Communicating in a Virtual World

COVID-19 has certainly impacted the way we communicate from a technical or logistical perspective – I think we’d all agree with that! It has also perhaps raised our awareness around the importance of communications, on a number of different levels.

Treasurers around the world are having to work differently with their team, their bosses and peers, and their external stakeholders, often without any visual cues, and are telling me that they realise now how reliant they were on body language before. Nowadays they are having to be much more explicit with people, and are having to ask them in return to speak up more and give more feedback, as it’s so difficult to pick up nuances when you are faced (see, we even use a visual word in this context – twice now!) with a black screen and a disembodied voice.

A way to combat this is to ask that people turn on their video whenever possible. When I was on vacation and others were leading my full team meetings, they suddenly realised what it was like to feel you were speaking into some form of void. That helped as, once people recognised this, they tried to help by being more visual from then on. It’s so important to be thinking from the other person’s perspective in this new world – more so than ever before.

What are the other pitfalls and things we need to think about to enhance our digital communication? The following are a few ideas:

  1. Be sure where your camera is, and that you are looking directly into it when you want/need to make ‘eye contact’
  2. Ensure there is a facilitator or leader for any calls involving more than a few people, especially if they don’t know each other very well. There are still many people who haven’t developed the art of speaking in turn, or even if they have the delays caused by slow internet connections can have people inadvertently speaking over each other, so having someone invite people to speak in turn can be helpful
  3. As ever, be really conscious of different cultures – religious holidays, different ‘weekends’ and different time zones can all trip you up and mean you are inadvertently not being inclusive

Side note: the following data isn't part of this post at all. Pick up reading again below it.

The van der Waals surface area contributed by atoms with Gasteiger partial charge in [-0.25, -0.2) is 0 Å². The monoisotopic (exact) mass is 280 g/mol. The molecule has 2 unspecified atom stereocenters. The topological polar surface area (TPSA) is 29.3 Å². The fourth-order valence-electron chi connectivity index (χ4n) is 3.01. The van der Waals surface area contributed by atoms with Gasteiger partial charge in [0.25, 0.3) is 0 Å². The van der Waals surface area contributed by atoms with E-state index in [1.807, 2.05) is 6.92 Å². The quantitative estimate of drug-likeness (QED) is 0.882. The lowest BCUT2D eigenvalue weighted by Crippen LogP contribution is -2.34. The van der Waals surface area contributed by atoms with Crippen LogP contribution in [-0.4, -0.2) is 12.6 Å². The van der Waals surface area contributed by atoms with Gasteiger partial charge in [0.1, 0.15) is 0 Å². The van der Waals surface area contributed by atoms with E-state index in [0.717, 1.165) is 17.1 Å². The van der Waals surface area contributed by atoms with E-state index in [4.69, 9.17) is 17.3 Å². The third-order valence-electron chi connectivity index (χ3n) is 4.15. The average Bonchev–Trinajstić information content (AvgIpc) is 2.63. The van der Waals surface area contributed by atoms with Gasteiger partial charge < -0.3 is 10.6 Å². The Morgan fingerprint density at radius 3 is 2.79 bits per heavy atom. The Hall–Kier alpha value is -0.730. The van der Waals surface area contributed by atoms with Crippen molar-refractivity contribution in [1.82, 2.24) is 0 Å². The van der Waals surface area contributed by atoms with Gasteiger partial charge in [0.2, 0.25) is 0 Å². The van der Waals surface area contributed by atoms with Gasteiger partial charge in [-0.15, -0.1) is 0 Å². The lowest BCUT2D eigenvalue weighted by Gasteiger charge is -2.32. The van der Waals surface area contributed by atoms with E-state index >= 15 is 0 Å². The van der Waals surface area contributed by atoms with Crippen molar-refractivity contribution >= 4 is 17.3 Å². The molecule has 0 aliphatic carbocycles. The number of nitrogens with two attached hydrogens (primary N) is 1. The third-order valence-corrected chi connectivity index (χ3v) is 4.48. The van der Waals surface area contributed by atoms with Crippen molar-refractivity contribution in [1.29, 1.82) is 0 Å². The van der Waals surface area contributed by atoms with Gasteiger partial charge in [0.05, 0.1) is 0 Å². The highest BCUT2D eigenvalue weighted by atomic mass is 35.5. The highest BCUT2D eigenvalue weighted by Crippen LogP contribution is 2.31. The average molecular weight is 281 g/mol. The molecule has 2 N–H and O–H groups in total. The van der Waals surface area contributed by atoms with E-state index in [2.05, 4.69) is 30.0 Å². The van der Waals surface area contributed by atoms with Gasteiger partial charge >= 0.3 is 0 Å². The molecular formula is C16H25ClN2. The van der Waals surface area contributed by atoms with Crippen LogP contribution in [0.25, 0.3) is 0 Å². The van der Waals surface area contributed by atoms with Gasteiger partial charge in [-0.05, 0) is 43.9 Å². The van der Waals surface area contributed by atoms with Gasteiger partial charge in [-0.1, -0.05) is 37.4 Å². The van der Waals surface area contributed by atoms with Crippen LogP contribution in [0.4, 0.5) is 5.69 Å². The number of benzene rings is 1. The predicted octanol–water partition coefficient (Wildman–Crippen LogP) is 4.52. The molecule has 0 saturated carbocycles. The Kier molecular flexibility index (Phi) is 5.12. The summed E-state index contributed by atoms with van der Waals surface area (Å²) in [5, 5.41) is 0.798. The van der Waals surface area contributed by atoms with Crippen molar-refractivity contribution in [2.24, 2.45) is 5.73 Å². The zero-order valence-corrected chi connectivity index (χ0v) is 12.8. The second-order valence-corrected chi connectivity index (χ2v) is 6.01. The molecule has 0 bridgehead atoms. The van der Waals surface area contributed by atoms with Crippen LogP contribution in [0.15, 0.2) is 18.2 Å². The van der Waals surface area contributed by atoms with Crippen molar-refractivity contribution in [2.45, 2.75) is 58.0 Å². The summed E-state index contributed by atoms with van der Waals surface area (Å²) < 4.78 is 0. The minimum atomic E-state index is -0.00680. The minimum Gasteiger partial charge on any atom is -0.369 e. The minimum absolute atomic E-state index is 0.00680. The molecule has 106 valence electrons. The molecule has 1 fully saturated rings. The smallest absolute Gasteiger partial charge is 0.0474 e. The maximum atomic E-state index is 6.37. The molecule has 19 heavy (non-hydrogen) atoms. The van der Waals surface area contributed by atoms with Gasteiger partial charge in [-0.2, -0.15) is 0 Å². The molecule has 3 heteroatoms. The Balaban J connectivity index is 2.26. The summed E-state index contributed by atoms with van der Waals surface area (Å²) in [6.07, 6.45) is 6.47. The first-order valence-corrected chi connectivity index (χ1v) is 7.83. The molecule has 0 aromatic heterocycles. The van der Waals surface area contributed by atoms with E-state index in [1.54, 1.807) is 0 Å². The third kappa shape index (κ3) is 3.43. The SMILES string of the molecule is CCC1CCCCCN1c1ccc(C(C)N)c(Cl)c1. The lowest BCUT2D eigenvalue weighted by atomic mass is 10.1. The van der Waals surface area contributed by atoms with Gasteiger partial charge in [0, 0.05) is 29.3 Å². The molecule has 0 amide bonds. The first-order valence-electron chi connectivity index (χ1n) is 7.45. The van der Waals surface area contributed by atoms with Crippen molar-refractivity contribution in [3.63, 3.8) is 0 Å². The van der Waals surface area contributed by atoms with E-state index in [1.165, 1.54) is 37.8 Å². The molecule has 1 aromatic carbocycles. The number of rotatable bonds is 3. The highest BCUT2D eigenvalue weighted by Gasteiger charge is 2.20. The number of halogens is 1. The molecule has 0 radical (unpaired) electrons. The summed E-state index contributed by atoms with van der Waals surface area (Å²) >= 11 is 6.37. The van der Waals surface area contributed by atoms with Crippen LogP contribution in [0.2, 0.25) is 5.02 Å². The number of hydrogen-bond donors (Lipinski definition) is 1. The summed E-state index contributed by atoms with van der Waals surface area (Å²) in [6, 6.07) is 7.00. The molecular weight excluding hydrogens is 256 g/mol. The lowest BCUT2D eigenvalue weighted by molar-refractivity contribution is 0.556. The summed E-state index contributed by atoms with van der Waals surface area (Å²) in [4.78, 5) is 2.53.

4. If you notice someone becoming quieter or avoiding contact, make sure you check it out; they might be suffering in terms of their mental health as it can cause people to ‘retreat’ from contact with others. Equally check yourself if you are starting to avoid human ‘contact’
  5. Be as transparent as possible, especially when there are business decisions being made; your team and colleagues will be more worried than usual if they are not hearing why and how decisions are being made
  6. Separate conversations asking people how they are getting on in themselves, from work performance conversations: people can avoid telling you how they are if they think there will be repercussions, for instance they have shown some ‘weakness’ and you will hold it against them.

We often talk about the things to watch out for and the downsides of communicating in this new, virtual world, but there are also some great benefits: we can get to know people, learning about their home/children/pets/hobbies in a way which we would never have experienced before – and that person then comes to life in our eyes, and the relationship develops faster than previously. As an example, the recent EACT Board ‘eCocktail’ was a great success as we compared notes about our favourite drinks. It was in some ways like being in the room with everyone, and each person taking a turn to share made for a wealth of information and recommendations which I’m looking forward to exploring in the future.

We’re also able to connect as easily with someone the other side of the world as in our home town, and that ‘shift’ means we have a much greater sense of being a global citizen than we might have had in the past. This may over time help to break down geopolitical barriers. And there are added benefits too as we realise we can recruit anywhere in the world we like, hence being able to choose the best of the best to join our teams.

I think we are also learning a lot about ourselves. Things we took for granted before, we look at and see what really is important to us, and what doesn’t matter so much. And the ‘covidcoaster’ we are riding on can bring surprises – one day feeling fine, and the next in a deep depression. The communications we hear via social and other media can have an adverse impact on our wellbeing, and we need to learn to switch them off, out of a sense of self-preservation. Depending on where we are in the world and the season, we can feel uplifted, or more down as the days become colder and darker. We need to think ahead, as the situation is not going to be resolved in the near future. And whilst that in itself may be a depressing thought, it’s best to manage expectations to a certain degree.

And then there is how we treat our minds and bodies. We need to eat good food, drink plenty of fluids, have regular exercise and connect with nature – all proven to be helpful to our mood. But what has this got to do with communication, I hear you ask? Well, we cannot be effective communicators if we are withdrawn and/or feeling down, and we know that good and engaging communicators make the rest of us feel so much better. So, if we look after our own state of mind, we are helping others – and that’s maybe more of a reason for some of us to do it than if we were just thinking about ourselves smile

Caroline Stockmann
Chief Executive
The Association of Corporate Treasurers


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